Dealers using starter-interrupt technology will not be permitted to disable a vehicle’s starter until a consumer is in default for at least five days on a contract requiring weekly installment payments, and at least 10 days on a contract requiring other installment payments.
Dealers will also be required to warn the consumer at least 72 hours before disabling the starter.
“There are certainly things in that bill that I would advocate as industry best practices, the written disclosure document being one of them,” NIADA senior vice president of legal and government affairs Shaun Petersen told BHPH Report.
“Whether you’re in New Jersey and are required to do that now by law or whether you’re in the state of Texas and not required by law to do it necessarily but should do it as a best practice, it’s a part of what’s recommended that dealers do when using these devices,” Petersen continued.
Petersen and NIADA encouraged BHPH dealers in New Jersey to review their written payment assurance device disclosure document and their policies and procedures for compliance with the new law.
The law will take effect on the first day of the fourth month after the governor signs it.
“The amended bill is now advantageous for both dealers and consumers. It allows transparency for dealers and allows right to cure for consumers, which was never possible in New Jersey before,” NJIADA executive director Paula Frendel said in a news release.
Anthony Bush of Eckert Seamans Cherin & Mellott also worked with NJIADA in the lobbying effort.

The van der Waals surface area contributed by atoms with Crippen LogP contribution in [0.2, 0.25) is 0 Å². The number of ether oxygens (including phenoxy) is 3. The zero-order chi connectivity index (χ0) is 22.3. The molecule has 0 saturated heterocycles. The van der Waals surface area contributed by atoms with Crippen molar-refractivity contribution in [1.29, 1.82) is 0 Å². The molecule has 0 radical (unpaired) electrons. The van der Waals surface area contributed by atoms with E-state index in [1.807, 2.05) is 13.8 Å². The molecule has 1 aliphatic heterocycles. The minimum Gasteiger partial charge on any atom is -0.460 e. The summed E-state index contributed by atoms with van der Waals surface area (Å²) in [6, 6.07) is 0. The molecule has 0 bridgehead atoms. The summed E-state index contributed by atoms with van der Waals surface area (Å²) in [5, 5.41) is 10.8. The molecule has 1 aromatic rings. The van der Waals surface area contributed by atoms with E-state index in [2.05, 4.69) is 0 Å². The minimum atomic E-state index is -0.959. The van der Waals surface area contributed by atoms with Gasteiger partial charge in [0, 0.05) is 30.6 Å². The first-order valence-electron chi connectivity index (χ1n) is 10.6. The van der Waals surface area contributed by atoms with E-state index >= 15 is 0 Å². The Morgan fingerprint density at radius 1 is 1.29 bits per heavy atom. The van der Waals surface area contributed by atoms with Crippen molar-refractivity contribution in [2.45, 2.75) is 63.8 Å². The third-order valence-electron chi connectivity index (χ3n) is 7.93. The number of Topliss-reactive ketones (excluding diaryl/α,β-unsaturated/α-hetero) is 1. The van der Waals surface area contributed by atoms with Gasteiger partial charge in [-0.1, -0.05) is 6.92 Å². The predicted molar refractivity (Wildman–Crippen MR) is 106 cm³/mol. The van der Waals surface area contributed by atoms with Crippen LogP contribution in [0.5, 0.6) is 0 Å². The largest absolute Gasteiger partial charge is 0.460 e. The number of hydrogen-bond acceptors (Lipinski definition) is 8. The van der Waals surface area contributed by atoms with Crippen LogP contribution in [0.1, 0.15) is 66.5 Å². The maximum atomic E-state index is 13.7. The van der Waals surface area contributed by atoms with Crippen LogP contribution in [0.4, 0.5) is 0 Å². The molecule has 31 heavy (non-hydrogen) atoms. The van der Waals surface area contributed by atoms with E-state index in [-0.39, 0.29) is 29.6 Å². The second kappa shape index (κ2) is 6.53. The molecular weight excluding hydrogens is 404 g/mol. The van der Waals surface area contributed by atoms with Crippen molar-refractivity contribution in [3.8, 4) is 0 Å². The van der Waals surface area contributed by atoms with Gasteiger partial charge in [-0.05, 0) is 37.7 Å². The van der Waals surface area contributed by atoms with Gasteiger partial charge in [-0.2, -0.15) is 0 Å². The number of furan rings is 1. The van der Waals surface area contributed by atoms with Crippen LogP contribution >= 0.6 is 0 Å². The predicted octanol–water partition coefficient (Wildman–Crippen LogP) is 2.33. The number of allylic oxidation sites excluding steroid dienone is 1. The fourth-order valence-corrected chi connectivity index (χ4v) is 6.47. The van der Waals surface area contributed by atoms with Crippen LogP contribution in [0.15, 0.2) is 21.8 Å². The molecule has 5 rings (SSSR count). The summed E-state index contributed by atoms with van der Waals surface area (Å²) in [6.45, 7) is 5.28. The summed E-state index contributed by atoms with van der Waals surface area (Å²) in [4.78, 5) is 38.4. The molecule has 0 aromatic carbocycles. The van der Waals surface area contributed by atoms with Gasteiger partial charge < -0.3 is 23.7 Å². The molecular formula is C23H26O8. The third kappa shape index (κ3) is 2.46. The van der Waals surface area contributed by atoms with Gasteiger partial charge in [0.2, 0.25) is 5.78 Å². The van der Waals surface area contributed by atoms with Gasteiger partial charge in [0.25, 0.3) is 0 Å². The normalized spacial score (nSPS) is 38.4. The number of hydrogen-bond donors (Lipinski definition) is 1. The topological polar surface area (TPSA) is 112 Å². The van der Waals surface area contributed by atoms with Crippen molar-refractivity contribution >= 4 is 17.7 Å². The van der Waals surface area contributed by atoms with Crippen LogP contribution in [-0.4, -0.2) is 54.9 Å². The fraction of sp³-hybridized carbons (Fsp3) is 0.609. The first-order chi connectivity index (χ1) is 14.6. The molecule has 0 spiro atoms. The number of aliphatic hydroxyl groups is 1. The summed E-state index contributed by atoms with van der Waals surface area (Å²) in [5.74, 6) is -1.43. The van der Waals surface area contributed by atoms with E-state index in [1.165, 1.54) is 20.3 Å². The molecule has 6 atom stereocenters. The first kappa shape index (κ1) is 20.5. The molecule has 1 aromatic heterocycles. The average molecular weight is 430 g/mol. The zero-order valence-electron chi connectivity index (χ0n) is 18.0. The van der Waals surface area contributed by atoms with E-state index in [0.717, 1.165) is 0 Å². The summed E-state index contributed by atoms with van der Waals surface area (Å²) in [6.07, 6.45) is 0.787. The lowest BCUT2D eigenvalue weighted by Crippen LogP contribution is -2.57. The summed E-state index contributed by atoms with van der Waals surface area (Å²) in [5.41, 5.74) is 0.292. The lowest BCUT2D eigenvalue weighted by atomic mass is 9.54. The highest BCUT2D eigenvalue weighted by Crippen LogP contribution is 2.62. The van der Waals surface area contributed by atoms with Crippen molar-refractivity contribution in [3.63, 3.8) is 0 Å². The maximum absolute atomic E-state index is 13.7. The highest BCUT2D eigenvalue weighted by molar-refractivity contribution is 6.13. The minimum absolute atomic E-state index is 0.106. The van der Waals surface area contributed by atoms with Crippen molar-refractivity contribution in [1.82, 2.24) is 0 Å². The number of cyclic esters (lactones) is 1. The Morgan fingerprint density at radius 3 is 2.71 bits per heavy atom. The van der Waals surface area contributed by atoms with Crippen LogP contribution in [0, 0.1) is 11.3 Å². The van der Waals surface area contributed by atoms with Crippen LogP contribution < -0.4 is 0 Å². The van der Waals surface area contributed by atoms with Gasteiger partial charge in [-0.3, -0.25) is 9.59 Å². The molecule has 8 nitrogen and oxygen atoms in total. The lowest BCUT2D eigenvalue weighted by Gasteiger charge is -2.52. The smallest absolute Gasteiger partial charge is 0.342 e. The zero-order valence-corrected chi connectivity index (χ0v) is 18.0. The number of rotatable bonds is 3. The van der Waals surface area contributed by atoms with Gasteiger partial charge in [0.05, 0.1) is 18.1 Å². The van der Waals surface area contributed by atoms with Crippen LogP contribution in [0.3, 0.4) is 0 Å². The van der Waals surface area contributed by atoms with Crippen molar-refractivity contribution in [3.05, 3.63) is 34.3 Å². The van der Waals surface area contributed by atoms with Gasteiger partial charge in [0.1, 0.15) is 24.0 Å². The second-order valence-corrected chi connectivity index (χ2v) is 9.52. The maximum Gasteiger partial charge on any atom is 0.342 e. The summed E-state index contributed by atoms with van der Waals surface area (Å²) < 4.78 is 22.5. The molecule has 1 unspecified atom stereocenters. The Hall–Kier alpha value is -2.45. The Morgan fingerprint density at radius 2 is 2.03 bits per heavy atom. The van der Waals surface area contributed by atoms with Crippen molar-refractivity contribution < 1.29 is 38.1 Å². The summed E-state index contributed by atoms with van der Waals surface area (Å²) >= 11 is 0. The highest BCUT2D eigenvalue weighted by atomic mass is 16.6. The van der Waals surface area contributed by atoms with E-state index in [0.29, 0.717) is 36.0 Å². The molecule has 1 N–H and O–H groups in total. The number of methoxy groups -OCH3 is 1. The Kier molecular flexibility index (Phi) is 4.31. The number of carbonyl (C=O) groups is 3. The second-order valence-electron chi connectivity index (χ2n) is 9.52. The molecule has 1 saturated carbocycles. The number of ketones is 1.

“It is important to recognize that this bill provides significant new protections to consumers but also allows dealers that sell to economically challenged individuals to continue to operate profitably,” Bush said in a news release.
BHPH Report closed its conversation with Kirkendall and Petersen asking about the prospects for similar proposals banning GPS and starter-interrupt devices might develop in other states.
“The biggest thing in any kind of lobbying effort — and it certainly played out here — is there is so much education that needs to be done, not just on this issue but across the industry, helping legislators understand all the intricacies of the used-car industry, all of the intricacies in how that fits into the overall auto industry and how that fits into the economy,” Petersen said.
“There is so much that they don’t know and dealers in their sphere, companies like PassTime in their sphere, and all the associations have an important role,” he continued. “That education process made all the difference in getting the sponsor of the ban to at least understand how these things work, to walk them through about how these things work, here’s how they’re used at the dealership, here’s how they benefit the consumer. Eyes start to open and that process of education makes all of the difference.
“I certainly think there’s no need for additional legislation percolating across states because we’ve got these best practices that dealers are involved in. I don’t think state legislatures need to look at New Jersey and say we need something like that,” Petersen went on to say.
Kirkendall added, “We are all for responsible, reasonable legislation. We will actively fight bans because that’s bad for everyone. We’ll be working hard if other states pick this up and continue to educate them to the best of our abilities.”